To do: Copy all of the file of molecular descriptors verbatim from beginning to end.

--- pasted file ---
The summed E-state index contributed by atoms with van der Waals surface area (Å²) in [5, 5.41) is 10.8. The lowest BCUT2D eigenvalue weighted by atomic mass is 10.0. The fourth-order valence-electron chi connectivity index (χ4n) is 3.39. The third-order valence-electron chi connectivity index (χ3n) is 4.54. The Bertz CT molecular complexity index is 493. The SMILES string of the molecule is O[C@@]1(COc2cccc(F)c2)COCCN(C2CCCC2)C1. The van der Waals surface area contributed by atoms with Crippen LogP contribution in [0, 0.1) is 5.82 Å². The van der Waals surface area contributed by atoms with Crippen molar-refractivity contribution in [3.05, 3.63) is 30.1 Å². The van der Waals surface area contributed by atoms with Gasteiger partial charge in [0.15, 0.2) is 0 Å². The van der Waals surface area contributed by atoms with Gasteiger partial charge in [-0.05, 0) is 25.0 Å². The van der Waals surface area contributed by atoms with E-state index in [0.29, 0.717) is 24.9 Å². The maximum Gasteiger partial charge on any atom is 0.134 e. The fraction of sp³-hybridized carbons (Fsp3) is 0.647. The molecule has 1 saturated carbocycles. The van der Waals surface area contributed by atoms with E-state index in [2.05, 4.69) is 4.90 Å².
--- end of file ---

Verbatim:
The summed E-state index contributed by atoms with van der Waals surface area (Å²) in [5, 5.41) is 10.8. The lowest BCUT2D eigenvalue weighted by atomic mass is 10.0. The fourth-order valence-electron chi connectivity index (χ4n) is 3.39. The third-order valence-electron chi connectivity index (χ3n) is 4.54. The Bertz CT molecular complexity index is 493. The SMILES string of the molecule is O[C@@]1(COc2cccc(F)c2)COCCN(C2CCCC2)C1. The van der Waals surface area contributed by atoms with Crippen LogP contribution in [0, 0.1) is 5.82 Å². The van der Waals surface area contributed by atoms with Crippen molar-refractivity contribution in [3.05, 3.63) is 30.1 Å². The van der Waals surface area contributed by atoms with Gasteiger partial charge in [0.15, 0.2) is 0 Å². The van der Waals surface area contributed by atoms with Gasteiger partial charge in [-0.05, 0) is 25.0 Å². The van der Waals surface area contributed by atoms with E-state index in [0.29, 0.717) is 24.9 Å². The maximum Gasteiger partial charge on any atom is 0.134 e. The fraction of sp³-hybridized carbons (Fsp3) is 0.647. The molecule has 1 saturated carbocycles. The van der Waals surface area contributed by atoms with E-state index in [2.05, 4.69) is 4.90 Å².